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Arch Intern Med. 2006 Nov 27;166(21):2395-402.

Longitudinal study on the role of body size in premenopausal breast cancer.

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Department of Obstetrics and Gynecology, Brigham and Women's Hospital, Harvard Medical School, Boston, MA 02115, USA.



A high body mass index (BMI) has been related to a reduced risk of breast cancer in premenopausal women. The mechanisms underlying this association have not been elucidated.


We explored whether factors affecting ovulation may explain the inverse association between BMI (calculated as weight in kilograms divided by the square of height in meters) and breast cancer in 113,130 premenopausal participants in the Nurses' Health Study II. During 1,225,520 person-years of prospective follow-up between 1989 and 2003, 1398 incident cases of invasive breast cancer were diagnosed. Weight, height, ovulatory infertility, menstrual cycle patterns, and a multitude of covariates were assessed throughout follow-up. Cox proportional hazards regression was used to compute hazard ratios and 95% confidence intervals (CIs).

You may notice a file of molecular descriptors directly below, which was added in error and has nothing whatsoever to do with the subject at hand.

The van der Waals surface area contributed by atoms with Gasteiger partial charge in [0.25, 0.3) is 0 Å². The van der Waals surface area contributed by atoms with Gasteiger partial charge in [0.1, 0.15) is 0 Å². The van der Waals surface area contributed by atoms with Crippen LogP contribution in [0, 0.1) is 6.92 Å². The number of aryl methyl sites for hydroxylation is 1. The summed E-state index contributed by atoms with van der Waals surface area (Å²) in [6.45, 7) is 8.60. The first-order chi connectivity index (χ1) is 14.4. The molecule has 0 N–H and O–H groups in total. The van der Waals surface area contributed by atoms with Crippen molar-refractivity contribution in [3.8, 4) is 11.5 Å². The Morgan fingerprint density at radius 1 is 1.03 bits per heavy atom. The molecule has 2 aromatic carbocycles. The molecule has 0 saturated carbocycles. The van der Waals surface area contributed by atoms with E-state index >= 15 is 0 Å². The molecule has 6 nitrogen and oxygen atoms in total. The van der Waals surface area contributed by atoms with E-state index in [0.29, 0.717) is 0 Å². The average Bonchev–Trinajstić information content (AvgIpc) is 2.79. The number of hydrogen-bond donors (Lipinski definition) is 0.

We observed a significant linear inverse trend between current BMI and breast cancer incidence (P<.001) that was not explained by menstrual cycle characteristics or infertility due to an ovulatory disorder (covariate-adjusted hazard ratio for breast cancer in women with a BMI > or =30 vs 20.0-22.4, 0.81; 95% CI, 0.68-0.96). We found BMI at age 18 years to be the strongest predictor of breast cancer incidence (covariate-adjusted hazard ratio for breast cancer in women with a BMI at age 18 years > or =27.5 vs 20.0-22.4, 0.57; 95% CI, 0.41-0.81).


Body size during the early phases of adult life seems to be particularly important in the development of premenopausal breast cancer. Factors other than anovulation are likely to mediate the protection conferred by a high BMI.

[Indexed for MEDLINE]

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